LACKAWANNA COUNTY, PA, June 6, 2011 (Water Tech) — Two companies blamed for contaminating groundwater in Lackawanna County, Pa., have been ordered to pay fines totaling $2.5 million and spend $20 million to install water lines for more than 200 residents, WNEP.com reported. After conducting tests of more than 500 wells, the Pennsylvania Department of Environmental Protection (DEP) and the U.S. Environmental Protection Agency (EPA) determined that Sandvik Inc. and Bostik Inc. were responsible for the groundwater being contaminated by TCE and PCE, according to the story. “Well six years ago, we were informed that our wells had been contaminated, so on a regular basis, first monthly and then quarterly, our wells have been tested to see if the filtration systems are doing their jobs. Adjustments are made when those filters need to be changed, so people have continually been in and out of the house, monitoring it and we’re using bottled water as much as we can as well,” said David Hubble of South Abington Township.Multi-Pure Commentary:
Multi-Pure Drinking Water Systems have been certified by NSF International, under Standard 53 to reduce TCE and PCE, both VOCs.
DEEP CREEK, WA, June 8, 2011 (Water Tech) — The source of groundwater contamination discovered seven years ago near Deep Creek, Wash., is still unknown, The Spokesman-Review reported.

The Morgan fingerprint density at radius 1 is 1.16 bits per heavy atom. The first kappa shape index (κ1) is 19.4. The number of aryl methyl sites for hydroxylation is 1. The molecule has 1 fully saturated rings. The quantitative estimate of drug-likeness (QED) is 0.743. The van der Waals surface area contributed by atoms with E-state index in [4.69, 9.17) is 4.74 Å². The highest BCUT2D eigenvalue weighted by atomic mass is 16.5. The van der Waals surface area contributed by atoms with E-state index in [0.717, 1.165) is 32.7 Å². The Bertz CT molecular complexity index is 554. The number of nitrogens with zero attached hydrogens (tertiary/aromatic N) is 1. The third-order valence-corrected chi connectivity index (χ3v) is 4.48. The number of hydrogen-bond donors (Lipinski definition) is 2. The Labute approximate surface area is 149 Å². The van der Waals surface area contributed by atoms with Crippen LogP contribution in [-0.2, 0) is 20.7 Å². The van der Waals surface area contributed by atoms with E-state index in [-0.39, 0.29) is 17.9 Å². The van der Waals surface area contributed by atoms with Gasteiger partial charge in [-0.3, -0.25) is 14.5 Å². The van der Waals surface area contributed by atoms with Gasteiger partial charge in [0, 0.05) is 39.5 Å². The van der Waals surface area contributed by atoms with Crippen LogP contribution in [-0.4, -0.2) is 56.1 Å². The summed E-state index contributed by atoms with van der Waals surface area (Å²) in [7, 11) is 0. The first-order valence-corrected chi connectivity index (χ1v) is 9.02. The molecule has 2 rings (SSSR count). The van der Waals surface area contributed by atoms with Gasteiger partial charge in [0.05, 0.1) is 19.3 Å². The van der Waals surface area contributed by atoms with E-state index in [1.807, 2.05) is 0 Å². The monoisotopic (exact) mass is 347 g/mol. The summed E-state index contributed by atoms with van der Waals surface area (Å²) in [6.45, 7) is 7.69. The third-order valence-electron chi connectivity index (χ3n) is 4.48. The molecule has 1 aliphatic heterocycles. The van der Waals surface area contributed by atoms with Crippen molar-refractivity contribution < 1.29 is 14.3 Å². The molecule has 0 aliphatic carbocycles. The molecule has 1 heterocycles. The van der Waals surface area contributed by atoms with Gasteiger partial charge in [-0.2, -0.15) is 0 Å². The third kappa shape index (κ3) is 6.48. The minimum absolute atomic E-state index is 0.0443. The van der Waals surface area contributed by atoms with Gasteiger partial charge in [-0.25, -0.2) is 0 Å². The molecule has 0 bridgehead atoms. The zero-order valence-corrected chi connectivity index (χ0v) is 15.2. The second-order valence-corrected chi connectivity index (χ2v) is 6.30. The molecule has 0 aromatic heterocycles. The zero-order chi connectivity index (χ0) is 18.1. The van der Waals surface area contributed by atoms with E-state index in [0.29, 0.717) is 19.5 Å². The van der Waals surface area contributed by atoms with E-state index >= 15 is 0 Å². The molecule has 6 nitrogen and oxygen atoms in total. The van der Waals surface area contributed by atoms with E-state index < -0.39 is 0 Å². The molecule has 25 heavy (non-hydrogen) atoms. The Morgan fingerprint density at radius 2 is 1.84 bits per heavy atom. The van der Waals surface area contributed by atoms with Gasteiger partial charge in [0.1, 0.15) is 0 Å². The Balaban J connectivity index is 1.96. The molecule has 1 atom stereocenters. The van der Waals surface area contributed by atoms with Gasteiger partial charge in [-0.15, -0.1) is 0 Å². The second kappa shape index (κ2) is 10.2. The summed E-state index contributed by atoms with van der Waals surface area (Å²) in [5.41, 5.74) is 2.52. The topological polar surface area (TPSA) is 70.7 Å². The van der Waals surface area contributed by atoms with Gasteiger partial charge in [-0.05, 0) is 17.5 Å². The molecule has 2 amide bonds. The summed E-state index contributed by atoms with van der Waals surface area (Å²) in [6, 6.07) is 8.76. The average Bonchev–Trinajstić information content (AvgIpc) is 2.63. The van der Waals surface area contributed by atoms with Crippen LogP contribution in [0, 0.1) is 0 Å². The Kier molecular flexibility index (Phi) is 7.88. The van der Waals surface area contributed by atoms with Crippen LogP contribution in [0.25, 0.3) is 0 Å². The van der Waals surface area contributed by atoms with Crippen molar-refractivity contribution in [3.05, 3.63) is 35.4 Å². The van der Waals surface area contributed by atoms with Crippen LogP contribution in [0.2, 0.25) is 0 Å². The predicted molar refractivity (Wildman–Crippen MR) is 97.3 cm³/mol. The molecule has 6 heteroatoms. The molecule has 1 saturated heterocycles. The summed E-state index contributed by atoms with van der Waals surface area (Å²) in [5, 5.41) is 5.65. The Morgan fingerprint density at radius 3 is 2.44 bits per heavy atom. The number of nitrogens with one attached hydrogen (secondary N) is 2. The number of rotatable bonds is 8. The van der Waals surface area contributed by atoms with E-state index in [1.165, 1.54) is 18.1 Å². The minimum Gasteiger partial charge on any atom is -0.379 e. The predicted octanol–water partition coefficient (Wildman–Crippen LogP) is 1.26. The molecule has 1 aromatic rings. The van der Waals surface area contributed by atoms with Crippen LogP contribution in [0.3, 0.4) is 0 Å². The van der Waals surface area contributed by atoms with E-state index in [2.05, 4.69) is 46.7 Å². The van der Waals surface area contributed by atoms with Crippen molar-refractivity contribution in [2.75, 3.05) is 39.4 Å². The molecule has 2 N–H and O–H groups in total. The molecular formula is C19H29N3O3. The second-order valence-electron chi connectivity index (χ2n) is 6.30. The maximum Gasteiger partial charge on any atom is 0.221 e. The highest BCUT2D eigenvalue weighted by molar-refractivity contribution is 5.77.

In a letter updating the status of the contamination site, the U.S. Environmental Protection Agency (EPA) stated that samples continue to show contamination with trichloroethylene (TCE) and advised residents to avoid drilling wells within the boundaries of the contaminated area, the article stated.
The chemical was first discovered in the Deep Creek area late in 2004 during an EPA assessment of the former Air Force Nike Missile Battery 87, which was in operation in the late 1950s and early 1960s.
Despite an extensive investigation, EPA has been unable to identify the source of TCE, according to the story.Multi-Pure Commentary:
Multi-Pure Drinking Water Systems have been certified by NSF International, under Standard 53 to reduce TCE, a VOC.
CHEYENNE, WY, June 10, 2011 (Water Tech) — Residents in Cheyenne gathered earlier this week to voice their concerns about the U.S. Corps of Engineers’ plans to treat groundwater contaminated by trichloroethylene (TCE) from an abandoned missile site, trib.com reported.
The federal agency plans to intercept the 12- to 15-mile plume of groundwater west of Cheyenne, pump out the water and treat it, the article stated.
During a meeting this week, residents agreed that the treated water should be reinjected rather than relying on the water to soak back into the ground by using a drain, according to the story.
A pilot study is underway to find the most cost-effective and efficient cleanup process.
TERRE HAUTE, ID, June 14, 2011 (Water Tech) — After finding contaminants in soil and groundwater at a site of a former dry-cleaning business, cleanup efforts are now underway, according to an article from the Tribune-Star.
Testing found that the soil and groundwater contained approximately five times the legal limit of tetrachloroethylene, or PCE, said Chief City Planner Pat Martin.
Martin told the Terre Haute Board of Public Works and Safety that he has a “moderately high degree of confidence that the site can be remediated,” added the article.
High concentrations of PCE can cause dizziness, headache, nausea, difficulty speaking and walking and even death, according to the U.S. Department of Health and Human Services.